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Ephrat Levy-Lahad, MD
Professor of Internal Medicine and Medical Genetics
Director, Medical Genetics Institute
Shaare Zedek Medical Center
Goal: To increase genetic screening in high-risk populations and advance the understanding of inherited genetic risk factors in diverse populations.
Impact: Dr. Levy-Lahad is working to determine the frequency of BRCA1 and BRCA2 mutations among non-Ashkenazi Jewish people. These studies may lead to a new paradigm in population screening for inherited predisposition to breast cancer and advance genetic precision medicine for cancer prevention. In a separate but related study, she is working with BCRF collaborators Drs. Moien Kanaan and Mary-Claire King on the Middle East Breast Cancer Study, aimed at increasing access to genetic testing in breast cancer patients of Arab descent to understand the frequency and causes of inherited risk.
What’s next: Both projects continue to conduct genomic screening and explore genetic mutations responsible for breast cancer in non-Ashkenazi Jewish women who represent diverse ancestries and could open the door for using genetic testing for public health cancer prevention.
Dr. Levy-Lahad’s work is aimed at improving genetic screening in high-risk population so that those who carry genetic mutations in cancer susceptibility genes can be identified as early as possible, when prevention interventions are most effective. She is studying women of Arab descent (in collaboration with Drs. Kanaan and King) and non-Ashkenazi Jewish women—to identify common and new genetic bases of inherited breast cancer.
Full Research Summary
Research area: Advancing the understanding of the genetic mutations that predispose diverse groups of women to breast cancer.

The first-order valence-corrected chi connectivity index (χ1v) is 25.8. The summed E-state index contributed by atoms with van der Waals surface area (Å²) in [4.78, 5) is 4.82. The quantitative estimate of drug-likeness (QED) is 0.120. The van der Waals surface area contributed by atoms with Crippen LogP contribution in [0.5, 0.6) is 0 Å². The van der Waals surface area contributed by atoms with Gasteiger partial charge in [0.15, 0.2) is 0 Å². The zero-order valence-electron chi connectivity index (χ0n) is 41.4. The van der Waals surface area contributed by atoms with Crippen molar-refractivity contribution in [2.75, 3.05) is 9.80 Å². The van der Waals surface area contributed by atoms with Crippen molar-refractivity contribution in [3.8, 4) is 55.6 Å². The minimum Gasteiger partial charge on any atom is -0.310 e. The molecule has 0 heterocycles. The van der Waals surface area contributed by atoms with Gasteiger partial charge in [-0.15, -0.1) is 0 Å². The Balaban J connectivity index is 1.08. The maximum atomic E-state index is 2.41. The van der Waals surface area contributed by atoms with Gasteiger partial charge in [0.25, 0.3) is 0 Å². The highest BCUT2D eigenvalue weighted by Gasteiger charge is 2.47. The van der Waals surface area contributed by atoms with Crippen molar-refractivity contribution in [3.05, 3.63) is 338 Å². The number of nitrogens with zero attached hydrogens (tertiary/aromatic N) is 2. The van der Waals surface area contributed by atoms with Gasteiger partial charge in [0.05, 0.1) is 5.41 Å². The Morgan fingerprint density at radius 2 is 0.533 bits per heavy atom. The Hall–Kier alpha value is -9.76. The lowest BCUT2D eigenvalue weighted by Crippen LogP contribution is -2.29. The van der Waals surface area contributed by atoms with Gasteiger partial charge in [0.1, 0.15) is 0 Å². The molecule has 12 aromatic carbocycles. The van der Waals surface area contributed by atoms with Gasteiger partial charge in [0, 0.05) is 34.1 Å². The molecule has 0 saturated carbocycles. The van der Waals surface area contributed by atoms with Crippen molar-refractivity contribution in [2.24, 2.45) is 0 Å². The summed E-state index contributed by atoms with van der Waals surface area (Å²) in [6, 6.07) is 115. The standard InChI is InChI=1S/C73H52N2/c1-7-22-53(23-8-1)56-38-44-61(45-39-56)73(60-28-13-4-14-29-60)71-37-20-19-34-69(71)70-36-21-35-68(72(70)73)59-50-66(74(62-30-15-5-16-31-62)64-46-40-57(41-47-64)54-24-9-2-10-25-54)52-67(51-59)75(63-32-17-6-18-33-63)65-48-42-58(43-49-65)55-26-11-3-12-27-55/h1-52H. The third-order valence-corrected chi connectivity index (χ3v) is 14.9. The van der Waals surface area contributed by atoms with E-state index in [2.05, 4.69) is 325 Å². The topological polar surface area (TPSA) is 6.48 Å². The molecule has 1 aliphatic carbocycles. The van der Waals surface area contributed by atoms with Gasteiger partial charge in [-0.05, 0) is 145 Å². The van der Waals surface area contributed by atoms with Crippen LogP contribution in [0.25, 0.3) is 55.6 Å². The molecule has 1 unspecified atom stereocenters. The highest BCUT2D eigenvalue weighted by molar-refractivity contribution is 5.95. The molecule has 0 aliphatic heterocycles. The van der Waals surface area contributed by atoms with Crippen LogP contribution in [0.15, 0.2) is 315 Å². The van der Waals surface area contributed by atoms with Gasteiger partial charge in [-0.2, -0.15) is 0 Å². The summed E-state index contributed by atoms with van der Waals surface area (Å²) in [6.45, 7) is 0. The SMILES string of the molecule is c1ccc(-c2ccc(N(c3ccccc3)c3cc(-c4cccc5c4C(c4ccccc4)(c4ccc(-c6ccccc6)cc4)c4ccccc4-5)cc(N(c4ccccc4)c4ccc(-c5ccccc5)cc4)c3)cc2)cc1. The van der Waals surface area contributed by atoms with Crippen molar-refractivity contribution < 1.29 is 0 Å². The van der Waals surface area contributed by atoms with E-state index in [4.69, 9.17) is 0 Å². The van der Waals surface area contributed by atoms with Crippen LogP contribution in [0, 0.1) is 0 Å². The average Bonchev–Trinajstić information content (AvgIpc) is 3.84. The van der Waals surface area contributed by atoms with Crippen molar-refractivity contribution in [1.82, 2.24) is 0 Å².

Impact: Dr. Levy-Lahad is working on two related projects, the Israel Breast Cancer Study (IBCS) and the Middle East Breast Cancer Study (MEBCS) with BCRF colleagues Drs. Mary-Claire King and Moien Kanaan. As part of IBCS, she has evaluated the frequency that BRCA1 and BRCA2 mutations occur in Ashkenazi Jewish people, a group far more likely to carry these mutations than the general population. Her work on MEBCS entails looking for new breast cancer genes in the Arab population and also providing genetics services to the Palestinian population. Collectively, these studies could identify more women and families who are at high risk of breast cancer, allowing them to take advantage of preventive and early detection strategies.
Current investigation: Dr. Levy-Lahad is investigating the prevalence of BRCA1 and BCRA2 mutations in non-Ashkenazi Jews—who represent diverse ancestries, not unlike the population of the USA or Europe. With Drs. King and Kanaan, she has been conducting genetic testing of more than 1,300 breast cancer patients of Arab ancestry to determine the basis of inherited predisposition to breast cancer in this population. It is the largest cohort of Arab women in the world to undergo such testing. Collectively these studies will provide insight into the general genomic landscape of breast cancer and whether universal genetic screening is beneficial.